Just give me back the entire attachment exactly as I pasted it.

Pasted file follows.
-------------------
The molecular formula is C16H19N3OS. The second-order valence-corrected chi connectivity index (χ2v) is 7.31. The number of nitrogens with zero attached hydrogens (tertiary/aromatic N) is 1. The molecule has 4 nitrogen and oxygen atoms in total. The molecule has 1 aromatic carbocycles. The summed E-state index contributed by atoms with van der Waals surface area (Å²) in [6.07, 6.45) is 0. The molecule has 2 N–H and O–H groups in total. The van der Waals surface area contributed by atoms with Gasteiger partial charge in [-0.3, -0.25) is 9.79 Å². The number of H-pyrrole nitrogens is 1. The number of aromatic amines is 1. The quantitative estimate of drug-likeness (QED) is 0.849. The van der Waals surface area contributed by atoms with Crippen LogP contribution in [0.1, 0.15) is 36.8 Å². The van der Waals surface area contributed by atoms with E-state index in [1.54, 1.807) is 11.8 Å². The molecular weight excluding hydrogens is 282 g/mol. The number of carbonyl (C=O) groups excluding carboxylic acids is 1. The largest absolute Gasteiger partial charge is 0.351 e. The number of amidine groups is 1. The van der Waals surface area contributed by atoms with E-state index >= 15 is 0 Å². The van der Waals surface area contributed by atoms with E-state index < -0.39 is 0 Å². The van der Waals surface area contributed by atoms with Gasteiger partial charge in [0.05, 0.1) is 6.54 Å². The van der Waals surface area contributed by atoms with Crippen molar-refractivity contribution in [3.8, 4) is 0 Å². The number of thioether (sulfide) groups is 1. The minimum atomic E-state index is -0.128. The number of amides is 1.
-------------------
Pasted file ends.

The molecular formula is C16H19N3OS. The second-order valence-corrected chi connectivity index (χ2v) is 7.31. The number of nitrogens with zero attached hydrogens (tertiary/aromatic N) is 1. The molecule has 4 nitrogen and oxygen atoms in total. The molecule has 1 aromatic carbocycles. The summed E-state index contributed by atoms with van der Waals surface area (Å²) in [6.07, 6.45) is 0. The molecule has 2 N–H and O–H groups in total. The van der Waals surface area contributed by atoms with Gasteiger partial charge in [-0.3, -0.25) is 9.79 Å². The number of H-pyrrole nitrogens is 1. The number of aromatic amines is 1. The quantitative estimate of drug-likeness (QED) is 0.849. The van der Waals surface area contributed by atoms with Crippen LogP contribution in [0.1, 0.15) is 36.8 Å². The van der Waals surface area contributed by atoms with E-state index in [1.54, 1.807) is 11.8 Å². The molecular weight excluding hydrogens is 282 g/mol. The number of carbonyl (C=O) groups excluding carboxylic acids is 1. The largest absolute Gasteiger partial charge is 0.351 e. The number of amidine groups is 1. The van der Waals surface area contributed by atoms with E-state index >= 15 is 0 Å². The van der Waals surface area contributed by atoms with E-state index < -0.39 is 0 Å². The van der Waals surface area contributed by atoms with Gasteiger partial charge in [0.05, 0.1) is 6.54 Å². The van der Waals surface area contributed by atoms with Crippen molar-refractivity contribution in [3.8, 4) is 0 Å². The number of thioether (sulfide) groups is 1. The minimum atomic E-state index is -0.128. The number of amides is 1.